11 Steps to Prevent Winter Home Damage
Posted in: Personal Insurance
Winter’s here in full force. Now is the time to take steps to winterize and prevent winter home damage from freezing temperatures, snow, and ice. Consider these statistics from the Insurance Information Institute on winter-related insurance losses:
- Two of last year’s heavy blizzards ranked among the top ten winter storms since 1980 in causing insurance losses.
- Winter storms caused $1.9 billion in insured losses last year alone, a big uptick from just $38 million in 2012.
- Between 1994 and 2013, snow and ice related losses topped $27 billion.
With the National Oceanic and Atmospheric Administration predicting an El Nino possibly starting around the end of the year and lasting into the spring, we could be in for another cold, wet winter. What do you need to look out for, and how can you prepare? Freezing conditions such as burst pipes or ice dams — a condition where water is unable to drain properly through the gutters and seeps into a house, causing damage to ceilings and walls — are typically covered by your insurance policy. However, there is generally a requirement that the homeowner has taken reasonable steps to prevent these losses by keeping the house warm and properly maintaining pipes, drains, and gutters.
Here are some relatively simple things you can do to avoid becoming a winter weather insurance statistic:
- Install gutter guards. Gutter guards prevent debris from entering the gutter and interfering with the flow of water away from the house and into the ground.
- Trim trees and remove dead branches. Ice, snow, and wind could cause weak trees or branches to break and damage your home or car or injure someone walking by your property.
- Repair steps and handrails. Broken stairs and banisters can become lethal when covered with snow and ice.
- Seal cracks and holes in outside walls and foundations. Use caulking to seal around any wall openings to prevent cold air and moisture from entering your home. Calk and install weather stripping around windows and doors to prevent warm air from leaking out and cold air from blowing in.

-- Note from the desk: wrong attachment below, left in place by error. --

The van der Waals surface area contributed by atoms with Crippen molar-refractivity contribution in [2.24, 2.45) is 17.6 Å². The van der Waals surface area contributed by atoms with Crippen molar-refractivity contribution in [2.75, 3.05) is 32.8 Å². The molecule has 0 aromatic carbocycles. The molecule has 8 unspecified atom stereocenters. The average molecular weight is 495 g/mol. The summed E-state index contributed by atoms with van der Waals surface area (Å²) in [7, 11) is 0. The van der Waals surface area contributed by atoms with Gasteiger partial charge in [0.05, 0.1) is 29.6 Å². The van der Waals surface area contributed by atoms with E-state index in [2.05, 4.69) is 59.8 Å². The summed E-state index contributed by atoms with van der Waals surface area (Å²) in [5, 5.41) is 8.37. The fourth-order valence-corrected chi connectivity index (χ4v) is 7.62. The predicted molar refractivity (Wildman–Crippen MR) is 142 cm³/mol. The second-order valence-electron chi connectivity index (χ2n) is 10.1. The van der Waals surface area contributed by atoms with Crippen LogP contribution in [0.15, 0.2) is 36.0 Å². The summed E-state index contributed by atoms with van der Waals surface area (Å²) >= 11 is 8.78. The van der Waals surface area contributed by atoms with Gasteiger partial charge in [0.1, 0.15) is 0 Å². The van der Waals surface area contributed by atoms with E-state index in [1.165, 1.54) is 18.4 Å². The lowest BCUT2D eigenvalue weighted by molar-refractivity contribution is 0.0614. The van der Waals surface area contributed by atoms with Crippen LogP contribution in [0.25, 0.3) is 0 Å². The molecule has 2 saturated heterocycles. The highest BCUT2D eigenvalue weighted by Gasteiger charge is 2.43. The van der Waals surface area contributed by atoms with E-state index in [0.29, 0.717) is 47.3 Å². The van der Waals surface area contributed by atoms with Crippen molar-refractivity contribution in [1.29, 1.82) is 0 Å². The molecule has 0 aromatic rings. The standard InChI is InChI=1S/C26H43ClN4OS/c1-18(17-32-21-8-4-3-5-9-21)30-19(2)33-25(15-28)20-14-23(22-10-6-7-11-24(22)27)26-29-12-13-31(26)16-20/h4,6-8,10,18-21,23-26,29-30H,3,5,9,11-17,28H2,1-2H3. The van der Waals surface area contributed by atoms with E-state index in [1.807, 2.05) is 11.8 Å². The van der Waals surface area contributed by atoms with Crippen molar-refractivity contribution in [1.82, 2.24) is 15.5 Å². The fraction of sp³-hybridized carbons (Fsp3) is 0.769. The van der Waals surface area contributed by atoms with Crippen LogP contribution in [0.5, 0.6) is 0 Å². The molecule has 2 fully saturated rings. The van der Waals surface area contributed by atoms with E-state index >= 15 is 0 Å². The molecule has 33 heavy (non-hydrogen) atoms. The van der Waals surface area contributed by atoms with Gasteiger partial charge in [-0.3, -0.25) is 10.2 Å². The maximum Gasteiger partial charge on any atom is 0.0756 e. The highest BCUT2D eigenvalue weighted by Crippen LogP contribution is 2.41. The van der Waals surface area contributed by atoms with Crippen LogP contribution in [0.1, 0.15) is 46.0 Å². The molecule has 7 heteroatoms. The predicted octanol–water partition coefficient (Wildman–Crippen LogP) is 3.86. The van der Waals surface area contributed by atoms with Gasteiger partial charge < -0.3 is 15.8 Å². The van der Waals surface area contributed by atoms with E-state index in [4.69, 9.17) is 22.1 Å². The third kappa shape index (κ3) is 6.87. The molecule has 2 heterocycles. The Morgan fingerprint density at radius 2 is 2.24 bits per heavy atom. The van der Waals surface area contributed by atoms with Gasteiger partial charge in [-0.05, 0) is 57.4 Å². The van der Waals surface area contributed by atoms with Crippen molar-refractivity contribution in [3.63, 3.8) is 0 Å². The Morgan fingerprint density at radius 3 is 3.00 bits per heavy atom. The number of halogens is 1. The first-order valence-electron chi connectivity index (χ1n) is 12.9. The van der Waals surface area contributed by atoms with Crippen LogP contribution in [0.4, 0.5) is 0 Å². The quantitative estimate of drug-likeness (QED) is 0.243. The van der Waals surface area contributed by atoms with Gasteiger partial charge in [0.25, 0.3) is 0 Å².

- Keep the house warm. Set the thermostat for at least 65 degrees — since the temperature inside the walls, where the pipes are located, is substantially colder, a thermostat set lower than 65 will not prevent the pipes from freezing.
- Provide a reliable back-up power source. In the event of a power outage, continuous power will keep your home warm and help prevent frozen pipes; it will also help if you have a battery operated sump-pump.
- Have the heating system serviced. Furnaces, boilers, and chimneys should be serviced at least once a year to prevent fire and smoke damage.
- Check pipes. Look closely for cracks and leaks, and have the pipes repaired immediately. Pipes in attics and crawl spaces should be protected with insulation or heat. Pipe insulation is available in fiberglass or foam sleeves. Heating cables and tapes also are effective in preventing pipes from freezing. Select a heating cable with the UL label and a built-in thermostat that turns the heat on when needed (without a thermostat, the cable has to be plugged in each time and might be forgotten). Follow the manufacturer’s instructions closely.
- Install an emergency pressure release valve in your plumbing system. This will protect the system against increased pressure caused by freezing pipes and can help prevent your pipes from bursting.
- Install a flow shutoff system. This is a product that will shut down your main water supply in the event of a burst pipe or washer hose.
- In the event of a power outage, turn off or unplug electrical appliances and lights to prevent a circuit overload when power is restored.
Taking some simple steps now can save you and your family the time, money, and inconvenience of having to make a storm damage claim. And most important, stay warm this winter! For more information on protecting your home and lowering your risk of damage, please feel free to contact me at firstname.lastname@example.org.